Wish Book 2017: Answering special needs for parents
San Jose Mercury News - 12/17/2017
Dec. 17--When Sherwin Bacalso was about 4, his parents worried that he wasn't talking yet. They hoped that he was just a late bloomer, but they were wrong.
Now a 10-year-old with a beaming smile, Sherwin still rarely speaks. He loves to play with bubbles and gadgets, but like many children with autism, he struggles to communicate. When he receives speech therapy, he howls and growls in frustration. Rocking his chair back and forth, he slaps at his knees and yowls with all his might.
"It's baby steps," explains his mother, Shirley Bacalso, a cheerful and patient woman who is accustomed to the ruckus Sherwin makes. Her fondest hope is to one day hear her son say "I love you" on his own. "He gets so upset that he can't express himself."
For parents like Bacalso, taking care of their children is often a full-time job, with anxiety such a constant that the very notion of a night off seems like an impossible dream. Getting a few hours to breathe out is more than they can imagine. That's the plan at Via Services, a community support group for people with special needs across Santa Clara County. They are planning to launch a Parents Night Out. Once a month, parents will know they have a safe place to drop off the kids. For three precious hours, these stressed-out parents will get the break they so desperately need.
Wish Book readers can help parents like Bacalso by raising $19,320 to cover the cost of a monthly Parents Night Out, from food and staffing to supplies.
"A lot of the children who come here can't be left with just any babysitter. A lot of them are a flight risk. They might try to escape. Even grandma may not be able to cope with a special-needs child," says Amy Churchill, director of Via's First Step Early Intervention program. "That leaves parents without any respite."
Watching as her four-year-old, Allister, frolics around with a balloon, Bacalso confesses she is often pierced by worry. She holds fast to the hope that some day Allister will be able to take care of his older brother, who may never be independent.
"We tell him all the time, you have to watch out for Sherwin," says the San Jose woman, her voice thick with concern. "We won't be here forever, and all they have is each other."
Nicole Ushman, who lives in Santa Clara, has two little boys, Teddy, 4, and Charlie, 7, on the autism spectrum. She is warm and upbeat by nature, and she works hard to appreciate their individuality and their gifts, explaining that she sees her boys as "exceptional." Charlie, for one, is obsessed with science, Legos and the solar system.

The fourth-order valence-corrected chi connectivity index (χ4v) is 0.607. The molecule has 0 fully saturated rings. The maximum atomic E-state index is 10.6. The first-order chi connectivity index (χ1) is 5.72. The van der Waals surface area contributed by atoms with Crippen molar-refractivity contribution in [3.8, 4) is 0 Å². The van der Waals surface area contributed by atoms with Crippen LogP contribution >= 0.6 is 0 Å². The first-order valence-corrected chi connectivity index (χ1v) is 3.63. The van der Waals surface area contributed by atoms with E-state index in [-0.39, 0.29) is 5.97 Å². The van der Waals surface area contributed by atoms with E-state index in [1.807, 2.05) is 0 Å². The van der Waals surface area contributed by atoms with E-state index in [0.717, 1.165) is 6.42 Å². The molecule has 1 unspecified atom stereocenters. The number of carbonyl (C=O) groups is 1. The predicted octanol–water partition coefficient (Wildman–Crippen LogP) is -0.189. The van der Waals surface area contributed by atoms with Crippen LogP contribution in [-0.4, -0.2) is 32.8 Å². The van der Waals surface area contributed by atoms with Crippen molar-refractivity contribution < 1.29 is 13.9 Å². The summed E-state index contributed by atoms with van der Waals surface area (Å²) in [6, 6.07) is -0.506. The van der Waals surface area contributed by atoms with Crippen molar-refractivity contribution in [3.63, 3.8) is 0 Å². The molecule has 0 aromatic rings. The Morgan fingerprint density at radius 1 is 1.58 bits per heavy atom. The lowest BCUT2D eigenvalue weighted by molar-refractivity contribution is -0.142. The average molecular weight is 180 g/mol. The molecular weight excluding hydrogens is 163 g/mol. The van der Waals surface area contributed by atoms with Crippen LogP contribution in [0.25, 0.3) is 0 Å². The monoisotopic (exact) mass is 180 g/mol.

"This is my job," she explains. "I am their advocate. I have to be."
But she is also quick to note that you also have to be patient with yourself. Like all parents, she had dreams of what her children would be like, she says, and coping with reality can be harsh.
"It can be scary and overwhelming, and it can be very isolating," she says. "Getting the support you need is crucial to making it through."
Making time for yourself is one of the hardest parts, she says. A date night for her and her husband sounds as thrilling as winning the lottery.
"You have to stay strong as a couple, because you are under a tremendous strain," Ushman says. "But I've been insecure about leaving the boys with other people. You have to have people who are sensitive to their needs. They need a very supportive environment."
At Via Services, the children will play under the watchful eyes of staff members they already know and love. They will scamper through obstacle courses, make a sticky mess working on arts and crafts projects and dig into dinner together. It might sound like nothing special but for parents like Bacalso, it's a game changer.
It will be the first time since Sherwin was born that Bacalso has had a real break. She can't imagine the relief of just going to a movie with her husband, Aldwin.
"That would be great," says Shirley, a smile spreading across her face. "I can't remember the last time that happened."
THE WISH BOOK SERIES
The Wish Book is an annual project of The Mercury News that invites readers to help their neighbors.
Donations will help Via Services host a monthly Parents Night Out for parents of special-needs children. Staff members will provide knowledgeable, reliable childcare so parents can get a much-needed respite. Goal: $19,320
HOW TO GIVE
Donate at wishbook.mercurynews.com or mail in the coupon.
Read other Wish Book stories, view photos and video at wishbook.mercurynews.com.
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